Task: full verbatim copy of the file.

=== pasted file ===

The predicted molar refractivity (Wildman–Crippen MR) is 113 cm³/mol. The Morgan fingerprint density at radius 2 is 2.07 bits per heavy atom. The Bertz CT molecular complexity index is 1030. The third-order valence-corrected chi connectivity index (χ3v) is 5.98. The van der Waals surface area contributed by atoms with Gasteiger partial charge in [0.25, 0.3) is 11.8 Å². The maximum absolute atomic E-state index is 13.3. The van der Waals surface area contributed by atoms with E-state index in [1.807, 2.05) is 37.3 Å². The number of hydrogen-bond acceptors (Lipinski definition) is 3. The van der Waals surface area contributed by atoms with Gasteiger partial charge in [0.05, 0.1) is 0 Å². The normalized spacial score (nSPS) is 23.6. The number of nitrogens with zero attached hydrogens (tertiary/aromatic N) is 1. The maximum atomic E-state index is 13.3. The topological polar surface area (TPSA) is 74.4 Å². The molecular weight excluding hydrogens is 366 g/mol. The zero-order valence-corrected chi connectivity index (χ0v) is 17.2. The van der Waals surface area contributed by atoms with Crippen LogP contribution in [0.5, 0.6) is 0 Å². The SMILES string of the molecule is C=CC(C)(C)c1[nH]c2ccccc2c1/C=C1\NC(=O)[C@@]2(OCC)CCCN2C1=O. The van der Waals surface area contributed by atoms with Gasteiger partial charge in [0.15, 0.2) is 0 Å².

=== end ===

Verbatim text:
The predicted molar refractivity (Wildman–Crippen MR) is 113 cm³/mol. The Morgan fingerprint density at radius 2 is 2.07 bits per heavy atom. The Bertz CT molecular complexity index is 1030. The third-order valence-corrected chi connectivity index (χ3v) is 5.98. The van der Waals surface area contributed by atoms with Gasteiger partial charge in [0.25, 0.3) is 11.8 Å². The maximum absolute atomic E-state index is 13.3. The van der Waals surface area contributed by atoms with E-state index in [1.807, 2.05) is 37.3 Å². The number of hydrogen-bond acceptors (Lipinski definition) is 3. The van der Waals surface area contributed by atoms with Gasteiger partial charge in [0.05, 0.1) is 0 Å². The normalized spacial score (nSPS) is 23.6. The number of nitrogens with zero attached hydrogens (tertiary/aromatic N) is 1. The maximum atomic E-state index is 13.3. The topological polar surface area (TPSA) is 74.4 Å². The molecular weight excluding hydrogens is 366 g/mol. The zero-order valence-corrected chi connectivity index (χ0v) is 17.2. The van der Waals surface area contributed by atoms with Crippen LogP contribution in [0.5, 0.6) is 0 Å². The SMILES string of the molecule is C=CC(C)(C)c1[nH]c2ccccc2c1/C=C1\NC(=O)[C@@]2(OCC)CCCN2C1=O. The van der Waals surface area contributed by atoms with Gasteiger partial charge in [0.15, 0.2) is 0 Å².